With styrofoam molecular models, colorful posters, and goggles in hand, the JPS Chemistry Physics Club boarded the school bus to embark on their journey to the 27th annual NJ Chemistry Olympics. Held at NJIT on May 17, the NJ Chemistry Olympics is a competition that challenges students to apply their chemistry knowledge to hands-on labs and demonstrations in six different events, ranging from chemical engineering to molecular dye construction. As described by junior Kiran Wattamwar, “The Chemistry Olympics was a fun way to apply your knowledge outside the classroom.”
Senior Andy Shi, junior David Zhou, and sophomore Sakib Jalal, members of the JPS Alpha Team subdivision, competed in a chemistry research demonstration involving enzyme catalyzed reactions. Using a catalase found in potatoes to speed up the decomposition of hydrogen peroxide, the JPS Alpha team put in several chunks of the vegetable into a test tube to analyze the effect of pH on enzyme concentration. Sophomores Sudeepti Vedula, Yamini Vyas, and Anushree Sreedhar, in the Beta team subdivision, competed in the same event and presented their informational brochure and poster to the judges.
Juniors Kiran Wattamwar, Rajvi Shah, and Anshu Patel put together a successful demonstration, called “Genie in a Bottle,” on exothermic and endothermic reactions and secured a fifth place win for the Alpha team. The Beta team subdivision’s sophomores Sudeepti Vedula, Yamini Vyas, and Anushree Sreedhari, participated in the event as well, carrying out the “Dragon’s Breath” experiment: a reaction between Sour Patch Kids candy and potassium chlorate, which produced colorful pink lights.
Meanwhile, juniors Christie Chang and Sharon Lin of the Alpha team, and sophomores Azeem Malik and Radheshwar Arora of the Beta team, participated in an information search and molecular model building competition on chemical dyes. Other assignments given to the teams required them to design a mechanism to interrupt a power circuit using a timed chemical reaction as the driving force. In addition, JPS students took part in an analytical lab in which the total hardness of water using indicators and titration was determined.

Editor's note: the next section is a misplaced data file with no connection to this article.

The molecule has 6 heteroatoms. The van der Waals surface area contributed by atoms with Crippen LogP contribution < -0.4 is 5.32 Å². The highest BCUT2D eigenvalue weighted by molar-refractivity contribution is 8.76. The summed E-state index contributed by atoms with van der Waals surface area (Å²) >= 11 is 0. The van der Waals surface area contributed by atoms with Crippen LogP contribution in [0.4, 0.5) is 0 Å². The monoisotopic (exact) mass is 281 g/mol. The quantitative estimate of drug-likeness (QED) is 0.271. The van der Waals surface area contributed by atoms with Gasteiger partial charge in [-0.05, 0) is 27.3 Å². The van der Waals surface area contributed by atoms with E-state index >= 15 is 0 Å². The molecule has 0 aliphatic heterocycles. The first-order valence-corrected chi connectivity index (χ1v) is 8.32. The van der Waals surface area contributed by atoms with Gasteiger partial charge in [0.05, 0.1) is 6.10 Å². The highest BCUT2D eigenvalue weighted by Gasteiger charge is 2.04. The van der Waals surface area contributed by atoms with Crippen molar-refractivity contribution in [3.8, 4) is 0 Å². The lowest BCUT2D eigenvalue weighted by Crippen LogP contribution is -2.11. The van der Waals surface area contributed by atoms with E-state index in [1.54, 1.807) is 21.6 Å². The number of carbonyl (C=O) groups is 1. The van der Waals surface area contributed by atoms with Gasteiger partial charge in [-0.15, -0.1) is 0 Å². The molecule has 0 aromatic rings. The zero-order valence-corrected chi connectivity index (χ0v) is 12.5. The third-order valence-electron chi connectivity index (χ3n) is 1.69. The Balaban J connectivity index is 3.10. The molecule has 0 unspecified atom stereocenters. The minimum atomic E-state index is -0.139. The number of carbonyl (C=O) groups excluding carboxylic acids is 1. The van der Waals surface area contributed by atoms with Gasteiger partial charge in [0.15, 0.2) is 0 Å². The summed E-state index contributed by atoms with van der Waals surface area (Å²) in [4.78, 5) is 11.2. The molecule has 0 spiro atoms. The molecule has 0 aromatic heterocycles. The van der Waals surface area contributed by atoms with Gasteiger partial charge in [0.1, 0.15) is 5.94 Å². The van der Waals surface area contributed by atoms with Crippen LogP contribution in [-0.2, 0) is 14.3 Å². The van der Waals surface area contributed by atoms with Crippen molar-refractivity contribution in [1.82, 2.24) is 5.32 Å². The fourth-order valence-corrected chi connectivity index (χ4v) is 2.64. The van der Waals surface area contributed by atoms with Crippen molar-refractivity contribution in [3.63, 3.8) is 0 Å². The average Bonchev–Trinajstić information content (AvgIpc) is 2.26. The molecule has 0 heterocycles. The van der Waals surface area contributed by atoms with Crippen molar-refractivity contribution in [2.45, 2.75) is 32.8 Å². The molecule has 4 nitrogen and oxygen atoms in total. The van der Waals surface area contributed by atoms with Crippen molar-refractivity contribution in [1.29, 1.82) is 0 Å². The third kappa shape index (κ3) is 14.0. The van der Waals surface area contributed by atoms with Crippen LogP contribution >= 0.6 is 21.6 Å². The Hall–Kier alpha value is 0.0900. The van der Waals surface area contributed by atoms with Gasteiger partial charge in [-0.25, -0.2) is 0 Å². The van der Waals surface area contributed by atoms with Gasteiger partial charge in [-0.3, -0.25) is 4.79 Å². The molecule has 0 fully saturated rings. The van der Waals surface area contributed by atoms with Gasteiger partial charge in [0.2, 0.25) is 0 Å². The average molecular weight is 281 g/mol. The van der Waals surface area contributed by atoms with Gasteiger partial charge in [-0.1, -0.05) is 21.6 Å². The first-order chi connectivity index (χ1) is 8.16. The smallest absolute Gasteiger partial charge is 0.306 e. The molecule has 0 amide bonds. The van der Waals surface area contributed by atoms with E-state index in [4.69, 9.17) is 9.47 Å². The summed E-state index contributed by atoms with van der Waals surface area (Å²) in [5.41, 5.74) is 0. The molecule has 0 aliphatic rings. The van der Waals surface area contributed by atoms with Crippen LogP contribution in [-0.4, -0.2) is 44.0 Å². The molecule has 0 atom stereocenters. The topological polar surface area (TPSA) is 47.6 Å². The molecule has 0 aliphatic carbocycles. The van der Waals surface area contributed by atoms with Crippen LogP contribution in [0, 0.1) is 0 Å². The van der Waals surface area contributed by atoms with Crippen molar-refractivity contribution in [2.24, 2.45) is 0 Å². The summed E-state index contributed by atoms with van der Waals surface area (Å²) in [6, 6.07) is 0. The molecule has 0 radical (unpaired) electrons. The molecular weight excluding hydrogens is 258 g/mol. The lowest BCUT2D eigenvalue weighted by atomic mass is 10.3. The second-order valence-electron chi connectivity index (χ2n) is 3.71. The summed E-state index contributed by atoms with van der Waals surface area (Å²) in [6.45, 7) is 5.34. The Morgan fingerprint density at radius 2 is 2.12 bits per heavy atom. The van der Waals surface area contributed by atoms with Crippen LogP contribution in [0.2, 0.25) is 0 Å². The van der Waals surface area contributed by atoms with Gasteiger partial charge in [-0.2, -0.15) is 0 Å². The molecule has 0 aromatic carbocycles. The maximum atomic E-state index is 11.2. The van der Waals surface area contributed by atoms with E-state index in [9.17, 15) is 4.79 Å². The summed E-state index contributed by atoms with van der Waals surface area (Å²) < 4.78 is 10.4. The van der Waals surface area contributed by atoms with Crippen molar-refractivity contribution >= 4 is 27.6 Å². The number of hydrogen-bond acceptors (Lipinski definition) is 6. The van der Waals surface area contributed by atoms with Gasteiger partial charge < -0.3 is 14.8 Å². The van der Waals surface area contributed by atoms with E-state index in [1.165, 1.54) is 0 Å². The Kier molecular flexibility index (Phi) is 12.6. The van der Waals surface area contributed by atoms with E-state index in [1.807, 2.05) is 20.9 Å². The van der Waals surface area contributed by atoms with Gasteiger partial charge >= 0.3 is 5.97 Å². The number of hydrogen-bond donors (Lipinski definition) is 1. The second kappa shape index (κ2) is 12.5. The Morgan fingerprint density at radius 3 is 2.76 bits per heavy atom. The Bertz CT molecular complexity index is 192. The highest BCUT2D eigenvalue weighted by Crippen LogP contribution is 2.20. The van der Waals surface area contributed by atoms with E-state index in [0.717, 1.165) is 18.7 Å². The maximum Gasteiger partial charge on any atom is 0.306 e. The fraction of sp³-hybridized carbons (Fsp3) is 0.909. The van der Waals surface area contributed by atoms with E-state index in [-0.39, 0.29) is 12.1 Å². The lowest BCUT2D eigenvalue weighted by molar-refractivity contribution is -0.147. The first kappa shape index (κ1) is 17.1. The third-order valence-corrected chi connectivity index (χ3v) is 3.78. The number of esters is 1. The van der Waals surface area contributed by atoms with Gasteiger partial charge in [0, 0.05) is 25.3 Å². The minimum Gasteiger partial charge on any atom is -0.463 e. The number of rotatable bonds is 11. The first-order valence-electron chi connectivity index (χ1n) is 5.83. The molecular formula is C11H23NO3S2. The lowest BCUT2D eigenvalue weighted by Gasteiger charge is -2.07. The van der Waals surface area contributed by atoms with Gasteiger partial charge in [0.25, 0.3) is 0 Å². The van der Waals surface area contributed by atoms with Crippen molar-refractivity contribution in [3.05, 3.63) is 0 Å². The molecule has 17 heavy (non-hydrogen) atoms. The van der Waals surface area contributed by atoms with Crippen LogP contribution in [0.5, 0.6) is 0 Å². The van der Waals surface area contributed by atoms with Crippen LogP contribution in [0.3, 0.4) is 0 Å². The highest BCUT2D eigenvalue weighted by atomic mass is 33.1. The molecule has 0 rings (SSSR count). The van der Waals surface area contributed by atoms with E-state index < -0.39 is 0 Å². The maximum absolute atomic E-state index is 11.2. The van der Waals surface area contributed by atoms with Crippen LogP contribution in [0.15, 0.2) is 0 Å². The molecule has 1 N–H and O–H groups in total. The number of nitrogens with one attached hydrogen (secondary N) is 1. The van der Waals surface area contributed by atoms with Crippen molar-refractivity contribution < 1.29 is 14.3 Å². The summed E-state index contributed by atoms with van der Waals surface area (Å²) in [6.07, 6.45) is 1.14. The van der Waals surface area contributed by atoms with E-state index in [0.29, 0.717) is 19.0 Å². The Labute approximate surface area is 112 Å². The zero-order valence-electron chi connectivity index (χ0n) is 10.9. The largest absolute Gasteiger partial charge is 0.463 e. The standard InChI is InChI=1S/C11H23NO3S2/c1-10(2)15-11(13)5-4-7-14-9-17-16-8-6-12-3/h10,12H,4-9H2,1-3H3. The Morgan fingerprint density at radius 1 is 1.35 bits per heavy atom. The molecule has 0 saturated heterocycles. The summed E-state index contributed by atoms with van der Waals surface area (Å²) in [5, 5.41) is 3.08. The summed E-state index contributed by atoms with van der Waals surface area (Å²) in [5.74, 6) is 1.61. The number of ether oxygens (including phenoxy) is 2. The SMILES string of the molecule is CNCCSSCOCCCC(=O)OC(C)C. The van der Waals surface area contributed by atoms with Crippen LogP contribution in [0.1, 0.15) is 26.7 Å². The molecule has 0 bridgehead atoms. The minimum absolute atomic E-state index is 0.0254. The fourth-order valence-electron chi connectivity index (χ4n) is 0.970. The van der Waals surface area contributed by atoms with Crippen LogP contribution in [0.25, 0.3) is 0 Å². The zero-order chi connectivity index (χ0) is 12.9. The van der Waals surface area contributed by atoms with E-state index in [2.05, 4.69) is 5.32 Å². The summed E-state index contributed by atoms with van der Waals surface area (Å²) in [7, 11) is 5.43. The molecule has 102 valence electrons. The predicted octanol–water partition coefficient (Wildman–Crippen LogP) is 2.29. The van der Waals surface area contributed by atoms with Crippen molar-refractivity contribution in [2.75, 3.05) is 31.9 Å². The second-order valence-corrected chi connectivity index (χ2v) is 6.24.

Participants for the Olympics were not restricted to molecular building or laboratory demonstrations to show off their talents. Rather, one unique event consisted of a written short answer test involving the nomenclature of organic and inorganic chemical compounds. The JPS team for this event, which consisted of senior Andy Shi and juniors David Zhou and Kiran Wattamwar, answered the difficult questions of the exam and won fifth.
The most valuable lesson was not taught by the competition itself, but by the weeks leading up to the Olympics, as competitors not only increased their scientific knowledge, but also discovered a new passion for chemistry. “Preparing for this competition exposed me to various chemical researches and applications, which also proved to be an opportunity for me to gather ideas for my future career in science,” sophomore Sudeepti Vedula expressed. “Being exposed to new learning experiences during the Olympics further amplified my love for chemistry.”
The Chemistry Olympics proved to be a great chance for participants to apply the chemistry learned in class to various situations by involving higher level thinking. The teams’ chaperones, Mrs. Lumsden and Ms. Pittenger, remarked, “The talent and enthusiasm of our team members made the day worthwhile. We learned valuable lessons and overall, we think it was a positive experience for all involved.”
Event 1 chem research: enzyme catalyzed reactions
Alpha: Andy, David, Sakib
Beta: sudeepti, anushree, yamini
Event 3 engineering research:
Alpha: Steven, Vishal
Beta: Azeem, Chola
Event 5 exo or endo reaction
Alpha: Kiran, Rajvi, Anshu
Beta: Sudeepti, Anushree, Yamini
Event 6 chemical nomenclature
Alpha: Andy, David, Kiran
Beta: Zahra, Gurleen, Ankita
Event 7 info search & molecular building
Alpha: Christie, Sharon
Beta: Rad, Azeem
Event 8: analytical lab: determine water hardness
Beta: Rad, Tiffany, Nidhi
Event 10: microscale lab
Alpha: Vishal, Vigneshwar